It was an interesting experience to work on something that incorporated everyone’s artistic vision. I think that’s what I liked about working on the exhibition. Everyone got to express themselves through their own unique themes and vision. The exhibition was both a representative of New York City through the eyes of Macaulay students as well as our interpretation of their vision. I think that’s pretty awesome.

Opera: Tosca

Truthfully, I was not sure what I would think of this performance. I had never attended an opera before, so having the opportunity to see this production live was an entirely new experience for me. I was aware that operas are known for their extremely dramatic style and theatrics. As result, I was worried that perhaps its style would throw me off and taint the experience for me. I was wrong.
I remember walking into the Metropolitan Opera House and being instantly dazzled by it. As you walk in, there are lovely golden, snowflake-like chandeliers that dangle from the ceiling. The walls and steps are covered with red velvet that cushions every step you take. Everything is ornamented in colors of gold, silver and red. It was both elegant and striking. The concert area itself was just as striking. From the ceiling, hanged a beautiful sphere chandelier that glittered in the light. As much as I loved the elegance and style of the Opera House, I also fell in love with the opera itself.
Tosca, is a rather complex opera that deals with the concepts of betrayal, extreme passion and an infinite love. It is also one of the very few operas in which the storyline is tied to a specific time and place, Rome on June 17, 1800. I thought that it was interesting to see the opera set in this time period. Considering that the man who wrote the opera, Giacomo Puccini, was Italian, one would think that having a play with the main characters being supporters of Napoleon rule would be a distasteful topic. However, Puccini welcomed this storyline and concept.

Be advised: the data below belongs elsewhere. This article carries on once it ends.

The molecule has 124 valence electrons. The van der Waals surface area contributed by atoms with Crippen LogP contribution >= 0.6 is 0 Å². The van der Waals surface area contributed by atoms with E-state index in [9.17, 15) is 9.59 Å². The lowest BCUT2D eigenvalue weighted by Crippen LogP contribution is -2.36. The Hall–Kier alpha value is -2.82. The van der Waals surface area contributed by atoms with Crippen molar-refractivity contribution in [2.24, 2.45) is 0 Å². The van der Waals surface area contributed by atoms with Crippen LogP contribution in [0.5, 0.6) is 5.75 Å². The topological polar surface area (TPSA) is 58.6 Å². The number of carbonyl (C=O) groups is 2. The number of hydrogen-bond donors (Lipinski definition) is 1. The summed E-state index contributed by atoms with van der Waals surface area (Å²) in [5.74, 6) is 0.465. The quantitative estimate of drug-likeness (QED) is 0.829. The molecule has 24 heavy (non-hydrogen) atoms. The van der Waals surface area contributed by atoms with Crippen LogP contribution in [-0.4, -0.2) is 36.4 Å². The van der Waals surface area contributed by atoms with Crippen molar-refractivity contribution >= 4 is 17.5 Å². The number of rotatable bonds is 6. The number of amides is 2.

I would have to say that my favorite thing about the opera was Mario’s aria that took place in the last act as he was contemplating his death. I felt that it was a very beautiful and touching performance. I also feel that it was this aria that made me love the opera. There was just so much raw emotion portrayed in that scene and I was actually able to feel that emotion. I don’t get emotionally when watching things like television shows or movies, but I did feel something during this performance that made my eyes water up. I think that the music had a lot to do with the pull on my emotions. In the beginning of the piece, Cavaradossi sings softly with a solo clarinet tune accompanying him. The sound of the single clarinet almost emphasizes the aria’s melancholy sound. As it continues, the single clarinet becomes accompanied by strings such as the violin, double bass and the harp. Cavaradossi’s voice also slowly rises to a louder dynamic becoming fuller and denser, matching the melody of the instrumentation. This gradual rise in dynamics almost mimics Cavaradossi’s oncoming wave of despair and his realization that he is about to die. His aria toys with the concept of life and the realization of the things that you took for granted while you were alive. It was very touching.
I hope that I will be awarded the opportunity to see another opera again.

Latin Jazz Performance

If I am to remember anything about my childhood, I am to remember the holidays at my grandparent’s house. My grandmother, famous for her delicious cooking prowess, would spend hours in the kitchen. I would sit at her fire engine red counter and watch her as she diced peppers, tomatoes, cilantro, you name it. I loved sitting there, taking in the smells of the spices, listening to her stories, and hearing the faint sounds of Tito Puente playing in the background. After my grandmother’s delicious dinner, my grandfather would crank up the music and we would dance. With these memories in mind, listening to the Latin jazz performance was a wonderful experience for me. It reminded me of my childhood. Those times where my grandfather would play the guiro and sing along to the Spanish tunes that spoke of passion, love and heartbreak.